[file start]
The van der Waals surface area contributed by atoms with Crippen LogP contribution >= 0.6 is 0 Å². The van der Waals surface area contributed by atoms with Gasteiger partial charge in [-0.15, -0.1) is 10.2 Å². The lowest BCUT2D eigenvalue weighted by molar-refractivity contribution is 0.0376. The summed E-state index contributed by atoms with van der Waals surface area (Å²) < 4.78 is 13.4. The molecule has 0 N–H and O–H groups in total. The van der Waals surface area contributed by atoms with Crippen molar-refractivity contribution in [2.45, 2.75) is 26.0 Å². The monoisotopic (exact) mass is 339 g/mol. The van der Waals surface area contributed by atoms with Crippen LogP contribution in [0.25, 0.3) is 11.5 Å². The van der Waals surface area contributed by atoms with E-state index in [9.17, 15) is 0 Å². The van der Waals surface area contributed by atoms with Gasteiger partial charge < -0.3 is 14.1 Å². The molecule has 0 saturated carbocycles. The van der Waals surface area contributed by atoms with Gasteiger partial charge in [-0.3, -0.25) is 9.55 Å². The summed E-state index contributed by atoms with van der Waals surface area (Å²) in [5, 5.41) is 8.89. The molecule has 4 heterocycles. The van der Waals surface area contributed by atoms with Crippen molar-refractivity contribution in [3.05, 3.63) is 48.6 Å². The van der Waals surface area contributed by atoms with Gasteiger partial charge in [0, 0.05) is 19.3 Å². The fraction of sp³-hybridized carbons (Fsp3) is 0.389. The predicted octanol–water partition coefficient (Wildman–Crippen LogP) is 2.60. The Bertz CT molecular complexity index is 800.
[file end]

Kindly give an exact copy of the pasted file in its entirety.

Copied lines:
The van der Waals surface area contributed by atoms with Crippen LogP contribution >= 0.6 is 0 Å². The van der Waals surface area contributed by atoms with Gasteiger partial charge in [-0.15, -0.1) is 10.2 Å². The lowest BCUT2D eigenvalue weighted by molar-refractivity contribution is 0.0376. The summed E-state index contributed by atoms with van der Waals surface area (Å²) < 4.78 is 13.4. The molecule has 0 N–H and O–H groups in total. The van der Waals surface area contributed by atoms with Crippen molar-refractivity contribution in [2.45, 2.75) is 26.0 Å². The monoisotopic (exact) mass is 339 g/mol. The van der Waals surface area contributed by atoms with Crippen LogP contribution in [0.25, 0.3) is 11.5 Å². The van der Waals surface area contributed by atoms with E-state index in [9.17, 15) is 0 Å². The van der Waals surface area contributed by atoms with Gasteiger partial charge < -0.3 is 14.1 Å². The molecule has 0 saturated carbocycles. The van der Waals surface area contributed by atoms with Gasteiger partial charge in [-0.3, -0.25) is 9.55 Å². The summed E-state index contributed by atoms with van der Waals surface area (Å²) in [5, 5.41) is 8.89. The molecule has 4 heterocycles. The van der Waals surface area contributed by atoms with Crippen molar-refractivity contribution in [3.05, 3.63) is 48.6 Å². The van der Waals surface area contributed by atoms with Gasteiger partial charge in [0, 0.05) is 19.3 Å². The fraction of sp³-hybridized carbons (Fsp3) is 0.389. The predicted octanol–water partition coefficient (Wildman–Crippen LogP) is 2.60. The Bertz CT molecular complexity index is 800.